BBC NEWS Americas Africa Europe Middle East South Asia Asia Pacific Arabic Spanish Russian Chinese Welsh
BBCi CATEGORIES   TV   RADIO   COMMUNICATE   WHERE I LIVE   INDEX    SEARCH 

BBC NEWS
 You are in: Entertainment: New Media
Front Page 
World 
UK 
UK Politics 
Business 
Sci/Tech 
Health 
Education 
Entertainment 
Showbiz 
Music 
Film 
Arts 
TV and Radio 
New Media 
Reviews 
Talking Point 
In Depth 
AudioVideo 


Commonwealth Games 2002

BBC Sport

BBC Weather

SERVICES 
Monday, 23 July, 2001, 11:50 GMT 12:50 UK
Brit art gets mobile
Artwork by Katherine Lubar
Artist Katherine Lubar's mobile work
New British art can now be downloaded onto your mobile phone thanks to a collaboration between phone manufacturer Vodafone and the internet art gallery Britart.

Eight works, commissioned from artists such as George Barber and Tracey Newman, will go live on the Vodafone website on Wednesday - to be downloaded at 36p a time.

A Vodafone spokeswoman told BBC New Online, "We're looking at it as a way of making original artwork affordable.

Light Through The Window, 2000
A conventional canvas by Katherine Lubar
"It'll be something completely different from the usual football mottos and commercial logos people normally download."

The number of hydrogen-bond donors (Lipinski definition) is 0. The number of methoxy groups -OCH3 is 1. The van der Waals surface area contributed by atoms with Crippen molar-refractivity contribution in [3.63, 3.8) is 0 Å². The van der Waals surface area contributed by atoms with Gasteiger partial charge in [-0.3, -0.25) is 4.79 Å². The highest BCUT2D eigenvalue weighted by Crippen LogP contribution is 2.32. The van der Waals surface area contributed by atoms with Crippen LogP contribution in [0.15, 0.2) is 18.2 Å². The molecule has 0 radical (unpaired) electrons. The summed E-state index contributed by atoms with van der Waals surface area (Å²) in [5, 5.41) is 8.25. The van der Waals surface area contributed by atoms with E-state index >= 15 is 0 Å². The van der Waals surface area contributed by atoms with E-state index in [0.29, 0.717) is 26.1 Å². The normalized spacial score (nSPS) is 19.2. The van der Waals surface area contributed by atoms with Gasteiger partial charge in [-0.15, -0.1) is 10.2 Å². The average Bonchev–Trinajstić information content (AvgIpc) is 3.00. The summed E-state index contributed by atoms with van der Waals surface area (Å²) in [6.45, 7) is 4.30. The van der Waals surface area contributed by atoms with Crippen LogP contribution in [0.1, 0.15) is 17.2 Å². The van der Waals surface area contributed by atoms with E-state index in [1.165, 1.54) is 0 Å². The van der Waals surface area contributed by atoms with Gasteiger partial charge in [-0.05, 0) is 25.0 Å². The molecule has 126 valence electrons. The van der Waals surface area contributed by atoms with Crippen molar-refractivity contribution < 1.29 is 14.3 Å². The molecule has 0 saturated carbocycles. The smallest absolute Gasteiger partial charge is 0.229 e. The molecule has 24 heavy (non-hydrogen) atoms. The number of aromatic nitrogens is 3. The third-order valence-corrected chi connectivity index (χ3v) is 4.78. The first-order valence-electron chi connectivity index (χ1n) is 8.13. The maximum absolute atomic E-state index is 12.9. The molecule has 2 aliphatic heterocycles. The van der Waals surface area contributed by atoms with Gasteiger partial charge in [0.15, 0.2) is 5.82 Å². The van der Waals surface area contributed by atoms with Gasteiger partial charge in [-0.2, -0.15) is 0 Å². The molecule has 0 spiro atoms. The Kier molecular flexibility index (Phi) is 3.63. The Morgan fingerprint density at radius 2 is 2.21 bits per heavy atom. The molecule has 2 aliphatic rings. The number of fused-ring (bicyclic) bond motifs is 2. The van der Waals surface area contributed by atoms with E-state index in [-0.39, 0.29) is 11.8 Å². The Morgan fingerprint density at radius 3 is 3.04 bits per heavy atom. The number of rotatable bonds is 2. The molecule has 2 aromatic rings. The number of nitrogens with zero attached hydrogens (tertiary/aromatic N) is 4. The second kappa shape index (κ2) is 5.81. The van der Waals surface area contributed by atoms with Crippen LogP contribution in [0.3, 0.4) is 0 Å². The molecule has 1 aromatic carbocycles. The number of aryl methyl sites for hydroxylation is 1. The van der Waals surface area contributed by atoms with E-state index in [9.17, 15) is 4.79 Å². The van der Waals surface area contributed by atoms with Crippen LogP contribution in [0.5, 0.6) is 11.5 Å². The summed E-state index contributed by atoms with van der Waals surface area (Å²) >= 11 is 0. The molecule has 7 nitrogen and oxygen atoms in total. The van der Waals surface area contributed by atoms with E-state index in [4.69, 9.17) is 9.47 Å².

But the artists commissioned by Vodafone have had to work within the strict technical limitations of the medium.

'Challenging'

There is no colour and the screen size is tiny.

"This is a really challenging medium to work with," artist Tracey Newman told the Guardian newspaper.

"It's not just that it's done in pixels rather than in paint, but also that it will be on a phone," said Newman.

A spokesman for the Britart gallery told BBC News Online: "The artists are all professionals, using this terribly restrictive medium and trying to make the art shine through.

"It raises the question of what is art?"

'Accessible'

He added: "We feel that it's work made by artists and meant to be art - which seems to achieve a higher degree of artistic integrity then when someone like a graphic artist is simply told to produce something.

"It's also a step to wards making art more accessible - and it's no less worthy just because it's widely available."

But David Lee, art critic and editor of Jackdaw magazine, was sceptical of the value of the works - even at 36p each.

"From what I can see it's 35.9p too much," he told BBC News Online.

"On the evidence, it's entirely fatuous and infantile.

"We live in an age or artists who think that anything they do is art - and it isn't, art is by deed and not by reputation.

"If the purpose of this is to get more people into art, it's the wrong way to go about it."

See also:

23 Jul 01 | New Media
Picture gallery: Brit art on call
29 Mar 01 | New Media
Phone poetry contest launched
08 Jun 01 | New Media
BBC aims for txt record
16 Jul 01 | Business
Mobiles to get radiation warnings
20 Jul 01 | Scotland
More text please, says council
12 Jul 00 | Sci/Tech
Hold history in your hand
Internet links:


The BBC is not responsible for the content of external internet sites

Links to more New Media stories are at the foot of the page.


E-mail this story to a friend

Links to more New Media stories